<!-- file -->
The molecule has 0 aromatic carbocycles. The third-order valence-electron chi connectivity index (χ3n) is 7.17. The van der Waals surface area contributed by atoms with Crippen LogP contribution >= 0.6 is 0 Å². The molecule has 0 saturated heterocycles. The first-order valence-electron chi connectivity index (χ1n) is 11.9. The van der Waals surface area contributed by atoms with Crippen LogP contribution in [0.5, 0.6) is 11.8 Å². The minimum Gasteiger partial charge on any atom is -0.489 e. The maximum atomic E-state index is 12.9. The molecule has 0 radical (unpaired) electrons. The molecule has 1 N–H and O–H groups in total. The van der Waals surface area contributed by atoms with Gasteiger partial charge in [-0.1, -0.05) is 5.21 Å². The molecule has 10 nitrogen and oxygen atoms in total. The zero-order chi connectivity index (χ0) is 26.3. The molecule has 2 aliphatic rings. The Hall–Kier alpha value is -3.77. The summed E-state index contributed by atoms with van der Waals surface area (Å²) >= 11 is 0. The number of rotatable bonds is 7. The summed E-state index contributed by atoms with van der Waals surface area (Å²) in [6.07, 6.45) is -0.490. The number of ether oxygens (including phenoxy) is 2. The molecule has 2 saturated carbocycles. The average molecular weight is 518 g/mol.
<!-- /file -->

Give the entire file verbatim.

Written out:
The molecule has 0 aromatic carbocycles. The third-order valence-electron chi connectivity index (χ3n) is 7.17. The van der Waals surface area contributed by atoms with Crippen LogP contribution >= 0.6 is 0 Å². The molecule has 0 saturated heterocycles. The first-order valence-electron chi connectivity index (χ1n) is 11.9. The van der Waals surface area contributed by atoms with Crippen LogP contribution in [0.5, 0.6) is 11.8 Å². The minimum Gasteiger partial charge on any atom is -0.489 e. The maximum atomic E-state index is 12.9. The molecule has 0 radical (unpaired) electrons. The molecule has 1 N–H and O–H groups in total. The van der Waals surface area contributed by atoms with Gasteiger partial charge in [-0.1, -0.05) is 5.21 Å². The molecule has 10 nitrogen and oxygen atoms in total. The zero-order chi connectivity index (χ0) is 26.3. The molecule has 2 aliphatic rings. The Hall–Kier alpha value is -3.77. The summed E-state index contributed by atoms with van der Waals surface area (Å²) >= 11 is 0. The number of rotatable bonds is 7. The summed E-state index contributed by atoms with van der Waals surface area (Å²) in [6.07, 6.45) is -0.490. The number of ether oxygens (including phenoxy) is 2. The molecule has 2 saturated carbocycles. The average molecular weight is 518 g/mol.